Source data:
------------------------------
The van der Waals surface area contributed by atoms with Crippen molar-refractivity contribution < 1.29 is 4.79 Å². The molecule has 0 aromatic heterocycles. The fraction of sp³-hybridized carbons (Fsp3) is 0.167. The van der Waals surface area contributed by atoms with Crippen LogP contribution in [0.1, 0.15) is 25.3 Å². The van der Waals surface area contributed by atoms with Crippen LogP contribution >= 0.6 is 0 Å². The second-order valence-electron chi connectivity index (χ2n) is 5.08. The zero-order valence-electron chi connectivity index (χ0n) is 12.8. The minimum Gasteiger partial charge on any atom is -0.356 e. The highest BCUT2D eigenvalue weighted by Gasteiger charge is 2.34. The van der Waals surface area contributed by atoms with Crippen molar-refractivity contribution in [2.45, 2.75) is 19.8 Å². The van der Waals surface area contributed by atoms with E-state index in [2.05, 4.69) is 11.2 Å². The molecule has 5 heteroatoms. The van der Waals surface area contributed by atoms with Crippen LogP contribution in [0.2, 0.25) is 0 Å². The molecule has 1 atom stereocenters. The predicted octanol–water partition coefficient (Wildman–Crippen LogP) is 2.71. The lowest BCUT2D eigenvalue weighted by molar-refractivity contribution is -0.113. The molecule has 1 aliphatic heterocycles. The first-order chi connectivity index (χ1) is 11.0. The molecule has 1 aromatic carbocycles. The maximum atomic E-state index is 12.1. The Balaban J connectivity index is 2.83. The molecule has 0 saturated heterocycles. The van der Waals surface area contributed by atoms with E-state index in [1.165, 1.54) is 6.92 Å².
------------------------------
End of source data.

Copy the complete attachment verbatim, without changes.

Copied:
The van der Waals surface area contributed by atoms with Crippen molar-refractivity contribution < 1.29 is 4.79 Å². The molecule has 0 aromatic heterocycles. The fraction of sp³-hybridized carbons (Fsp3) is 0.167. The van der Waals surface area contributed by atoms with Crippen LogP contribution in [0.1, 0.15) is 25.3 Å². The van der Waals surface area contributed by atoms with Crippen LogP contribution >= 0.6 is 0 Å². The second-order valence-electron chi connectivity index (χ2n) is 5.08. The zero-order valence-electron chi connectivity index (χ0n) is 12.8. The minimum Gasteiger partial charge on any atom is -0.356 e. The highest BCUT2D eigenvalue weighted by Gasteiger charge is 2.34. The van der Waals surface area contributed by atoms with Crippen molar-refractivity contribution in [2.45, 2.75) is 19.8 Å². The van der Waals surface area contributed by atoms with E-state index in [2.05, 4.69) is 11.2 Å². The molecule has 5 heteroatoms. The van der Waals surface area contributed by atoms with Crippen LogP contribution in [0.2, 0.25) is 0 Å². The molecule has 1 atom stereocenters. The predicted octanol–water partition coefficient (Wildman–Crippen LogP) is 2.71. The lowest BCUT2D eigenvalue weighted by molar-refractivity contribution is -0.113. The molecule has 1 aliphatic heterocycles. The first-order chi connectivity index (χ1) is 11.0. The molecule has 1 aromatic carbocycles. The maximum atomic E-state index is 12.1. The Balaban J connectivity index is 2.83. The molecule has 0 saturated heterocycles. The van der Waals surface area contributed by atoms with E-state index in [1.165, 1.54) is 6.92 Å².